Austin Cactus 
& Succulent Society

ACSS Meeting

  • 19 Feb 2015
  • 7:00 PM - 10:00 PM
  • Austin Area Garden Center at Zilker Botanical Garden


7:00 pm - Refreshments and Conversations
7:30 pm - Program: South Africa, The Klein Karoo to the Little and Great Karoo by Woody Minnich.

Nowhere in the world is there a more floristic region than that of South Africa. The diversity of plants, from the monocots to the dicots, is just fantastic. From the bulbs and grasses to the abundant succulents, never is there a time when flowers aren’t present . Besides the great wealth of very specialized and often endemic succulent plants, there is also a wonderful array of curious animals. The lizards, snakes and tortoises are first to grab your attention, while the often secretive mammals range from the small Meer cats, to the rambunctious Baboons and numerous large herbivores. None of these are to be missed! There are also very specialized and often numerous populations of insects. These striking creepy-crawlers are like the plants, everywhere! South Africa is a magnificent place of color, form and texture. Life is everywhere and there is never a dull moment. No matter how many trips one makes to these areas, finding something intriguing and beautiful is always easy!

The region of South Africa, from Uniondale to Oudtshoorn, to Ladismith, to Montagu, is commonly called the Klein Karoo. From this region south and west, one travels through the Little Karoo and the Great Karoo. Heading north you eventually merge into the southern reaches of the well known Richtersveld, it is here we will conclude our presentation near the peaceful little town of Springbok. Needless to say, the richness of plants and animals from this area is far greater than one presentation can show. Thus, a second part to this South African adventure (part 2) will cover the Richtersveld and north to the Orange River, the famous land of the Nama people.” Namaqualand, Land of the Halfmens”.

In South Africa, the sheer number of succulent plants is astounding and the niches they inhabit are most unique and fascinating. Some of the genera we will see from this expedition include: Aloe, Avonia, Anacampseros, Conophytum, Crassula, Cotyledon, Dioscorea, Gibbeaum, Glottiphyllum, Haworthia, Larryleachia, Lithops, Monsonia, Pachypodium, Pelargonium, Quaqua, Senecio, Stapelia, Tylecodon as well as, many other seldom seen or rare genera. The non succulent plants are also a feature of this area, ranging from the numerous bulbs to the breath taking Proteas. As is often the case, the time of the year can make an incredible difference in the way plants appear, thus modifying their color, size and shape. We made this trip in South Africa’s winter – spring, August 2008. The colors created by the stress of winter were often spectacular, and it’s amazing the number of plants that choose to produce their beautiful flowers during this season.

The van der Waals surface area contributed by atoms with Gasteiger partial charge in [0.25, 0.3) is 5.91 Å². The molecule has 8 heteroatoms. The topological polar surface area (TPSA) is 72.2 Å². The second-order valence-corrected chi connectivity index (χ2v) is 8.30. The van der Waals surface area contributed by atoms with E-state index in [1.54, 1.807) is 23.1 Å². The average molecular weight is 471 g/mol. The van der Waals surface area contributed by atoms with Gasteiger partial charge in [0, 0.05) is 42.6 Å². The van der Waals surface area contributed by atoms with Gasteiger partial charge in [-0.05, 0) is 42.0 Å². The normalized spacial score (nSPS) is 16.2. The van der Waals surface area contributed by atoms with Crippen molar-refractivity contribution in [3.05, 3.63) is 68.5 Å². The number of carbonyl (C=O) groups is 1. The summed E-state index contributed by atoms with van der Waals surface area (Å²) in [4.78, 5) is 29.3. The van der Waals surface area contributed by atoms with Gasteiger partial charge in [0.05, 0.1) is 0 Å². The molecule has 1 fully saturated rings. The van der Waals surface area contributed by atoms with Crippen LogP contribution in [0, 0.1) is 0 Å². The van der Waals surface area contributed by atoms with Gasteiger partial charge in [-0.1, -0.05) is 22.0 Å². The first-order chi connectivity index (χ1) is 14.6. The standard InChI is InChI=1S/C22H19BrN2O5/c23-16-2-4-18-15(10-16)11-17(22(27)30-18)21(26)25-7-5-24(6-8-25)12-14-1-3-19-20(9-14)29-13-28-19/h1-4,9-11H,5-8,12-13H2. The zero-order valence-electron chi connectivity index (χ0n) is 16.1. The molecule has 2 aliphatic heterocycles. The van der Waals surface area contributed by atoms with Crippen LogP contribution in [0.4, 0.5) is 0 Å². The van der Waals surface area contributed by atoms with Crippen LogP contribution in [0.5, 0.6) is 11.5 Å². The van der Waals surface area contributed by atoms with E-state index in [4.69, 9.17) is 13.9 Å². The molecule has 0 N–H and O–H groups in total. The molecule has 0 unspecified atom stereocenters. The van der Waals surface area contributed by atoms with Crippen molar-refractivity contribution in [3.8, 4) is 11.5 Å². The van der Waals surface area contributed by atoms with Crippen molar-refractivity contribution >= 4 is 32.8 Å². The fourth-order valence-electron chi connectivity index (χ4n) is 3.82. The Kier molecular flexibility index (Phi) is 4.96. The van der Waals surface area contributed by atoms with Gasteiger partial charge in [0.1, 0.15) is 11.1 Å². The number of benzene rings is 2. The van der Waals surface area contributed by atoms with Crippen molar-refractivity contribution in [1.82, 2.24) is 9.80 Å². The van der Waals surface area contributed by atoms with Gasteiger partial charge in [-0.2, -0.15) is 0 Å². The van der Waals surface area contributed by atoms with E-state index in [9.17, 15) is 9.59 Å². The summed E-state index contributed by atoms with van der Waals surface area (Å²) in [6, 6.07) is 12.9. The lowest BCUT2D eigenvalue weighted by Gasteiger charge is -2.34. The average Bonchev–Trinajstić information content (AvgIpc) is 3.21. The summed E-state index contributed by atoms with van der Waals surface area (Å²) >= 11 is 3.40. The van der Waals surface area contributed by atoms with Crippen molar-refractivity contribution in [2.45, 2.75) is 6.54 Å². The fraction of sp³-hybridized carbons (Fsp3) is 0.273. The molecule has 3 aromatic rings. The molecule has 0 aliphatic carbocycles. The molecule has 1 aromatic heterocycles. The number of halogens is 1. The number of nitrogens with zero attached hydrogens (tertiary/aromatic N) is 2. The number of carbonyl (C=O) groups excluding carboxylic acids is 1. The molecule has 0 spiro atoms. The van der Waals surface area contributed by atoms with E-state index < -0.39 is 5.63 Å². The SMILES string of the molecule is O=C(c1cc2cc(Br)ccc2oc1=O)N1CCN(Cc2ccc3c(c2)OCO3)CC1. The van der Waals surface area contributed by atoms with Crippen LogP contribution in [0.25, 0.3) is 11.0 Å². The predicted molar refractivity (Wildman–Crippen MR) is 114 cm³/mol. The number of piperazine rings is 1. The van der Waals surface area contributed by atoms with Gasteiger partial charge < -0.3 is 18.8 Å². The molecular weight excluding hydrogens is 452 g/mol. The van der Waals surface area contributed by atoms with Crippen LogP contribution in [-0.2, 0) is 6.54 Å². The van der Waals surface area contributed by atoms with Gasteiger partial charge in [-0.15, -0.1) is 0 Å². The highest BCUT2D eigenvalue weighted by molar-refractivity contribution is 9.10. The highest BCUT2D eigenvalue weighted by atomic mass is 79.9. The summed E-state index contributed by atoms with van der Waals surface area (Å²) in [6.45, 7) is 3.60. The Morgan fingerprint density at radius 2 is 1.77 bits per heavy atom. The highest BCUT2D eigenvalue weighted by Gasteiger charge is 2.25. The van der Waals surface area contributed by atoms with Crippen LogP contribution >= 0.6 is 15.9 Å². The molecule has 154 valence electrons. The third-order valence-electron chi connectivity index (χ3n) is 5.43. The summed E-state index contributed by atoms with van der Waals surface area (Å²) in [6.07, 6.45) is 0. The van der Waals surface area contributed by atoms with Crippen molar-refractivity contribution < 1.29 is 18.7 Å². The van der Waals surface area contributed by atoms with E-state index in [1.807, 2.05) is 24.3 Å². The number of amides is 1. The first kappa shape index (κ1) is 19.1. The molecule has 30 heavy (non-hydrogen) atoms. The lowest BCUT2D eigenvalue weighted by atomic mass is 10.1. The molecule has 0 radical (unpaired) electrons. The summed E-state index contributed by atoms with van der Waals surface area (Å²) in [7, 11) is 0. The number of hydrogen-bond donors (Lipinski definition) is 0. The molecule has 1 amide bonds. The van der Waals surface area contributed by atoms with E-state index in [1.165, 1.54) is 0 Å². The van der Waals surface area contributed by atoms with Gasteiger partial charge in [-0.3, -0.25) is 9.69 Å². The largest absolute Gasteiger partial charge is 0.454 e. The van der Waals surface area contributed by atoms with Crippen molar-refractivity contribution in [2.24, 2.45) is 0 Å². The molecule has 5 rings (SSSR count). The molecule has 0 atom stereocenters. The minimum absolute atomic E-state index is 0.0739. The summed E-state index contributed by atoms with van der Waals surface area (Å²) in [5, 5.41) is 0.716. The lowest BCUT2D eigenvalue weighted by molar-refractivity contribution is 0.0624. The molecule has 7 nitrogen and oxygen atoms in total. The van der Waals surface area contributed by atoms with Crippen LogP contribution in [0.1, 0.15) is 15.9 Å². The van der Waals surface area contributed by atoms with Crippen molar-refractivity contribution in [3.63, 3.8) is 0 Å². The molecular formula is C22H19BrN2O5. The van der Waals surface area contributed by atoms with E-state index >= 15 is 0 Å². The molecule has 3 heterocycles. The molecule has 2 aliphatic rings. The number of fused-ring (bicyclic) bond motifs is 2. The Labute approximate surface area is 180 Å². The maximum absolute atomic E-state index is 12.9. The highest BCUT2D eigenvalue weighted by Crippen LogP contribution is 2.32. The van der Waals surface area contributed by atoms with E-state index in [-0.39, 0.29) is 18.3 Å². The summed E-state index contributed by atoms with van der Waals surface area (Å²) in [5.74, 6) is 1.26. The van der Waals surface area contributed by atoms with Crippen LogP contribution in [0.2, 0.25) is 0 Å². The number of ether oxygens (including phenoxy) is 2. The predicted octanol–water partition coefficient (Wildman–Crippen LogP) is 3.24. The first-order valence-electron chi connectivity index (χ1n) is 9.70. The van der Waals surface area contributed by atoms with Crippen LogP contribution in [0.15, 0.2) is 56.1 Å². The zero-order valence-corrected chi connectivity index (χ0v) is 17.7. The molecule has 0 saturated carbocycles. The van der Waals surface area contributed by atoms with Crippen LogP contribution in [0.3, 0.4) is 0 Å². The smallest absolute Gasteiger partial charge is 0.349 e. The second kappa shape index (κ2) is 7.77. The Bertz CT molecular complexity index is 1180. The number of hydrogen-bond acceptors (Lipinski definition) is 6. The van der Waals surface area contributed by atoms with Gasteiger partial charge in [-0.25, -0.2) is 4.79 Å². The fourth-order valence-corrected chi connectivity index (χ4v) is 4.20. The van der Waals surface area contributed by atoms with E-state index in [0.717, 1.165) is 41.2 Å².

Visiting this kind of succulent rich expanse truly opens one’s eyes to the diversity of the plants we love so much. Seeing them in habitat also helps to give us the knowledge needed to better cultivate them successfully in the greenhouse and garden. Hopefully, for those of you unable to travel to these special places where so many succulents grow, this presentation will allow you gain insight into some of the secrets found, while being in South Africa’s wild places.

Wendell S. (Woody) Minnich

Woody, as he is commonly known, grew up in the Mojave Desert and has had an attraction to desert plants and animals since the early 1950’s. He has been involved with the cactus and succulent world as a grower, field explorer, club and organization leader, writer, photographer, lecturer and presenter.

Having been a speaker all over the world, Woody is most often associated with giving presentations on his field work from the places he has traveled, such as:  Argentina, Australia, Bolivia, Brazil, Chile, Madagascar, Mexico, Namibia, New Zealand, Peru, Socotra, South Africa, the United States and Yemen. He is also recognized for having operated the nursery Cactus Data Plants since 1975. Woody’s show quality plants are often considered one of the standards for staging and horticultural achievement. His favorite genera include: Adenium, Ariocarpus, Astrophytum, Copiapoa, Cyphostemma, Fouquieria, Gymnocalycium, Lithops, Mammillaria, Melocactus, Pachypodium, Turbinicarpus and Pachycauls in general.

Woody and his wife, Kathy, now live in New Mexico between Albuquerque and Santa Fe. He is a retired secondary school teacher of 32 years where he taught Graphics, Art and Architecture. In the cactus and succulent hobby, Woody is recognized for his high energy and creative spirit. As an educator, he has become an important part of our hobby and thus is an honorary life member of nine C&S societies. With 45 years in the hobby and 47 years in the field, he has many experiences to share and numerous photos to show.

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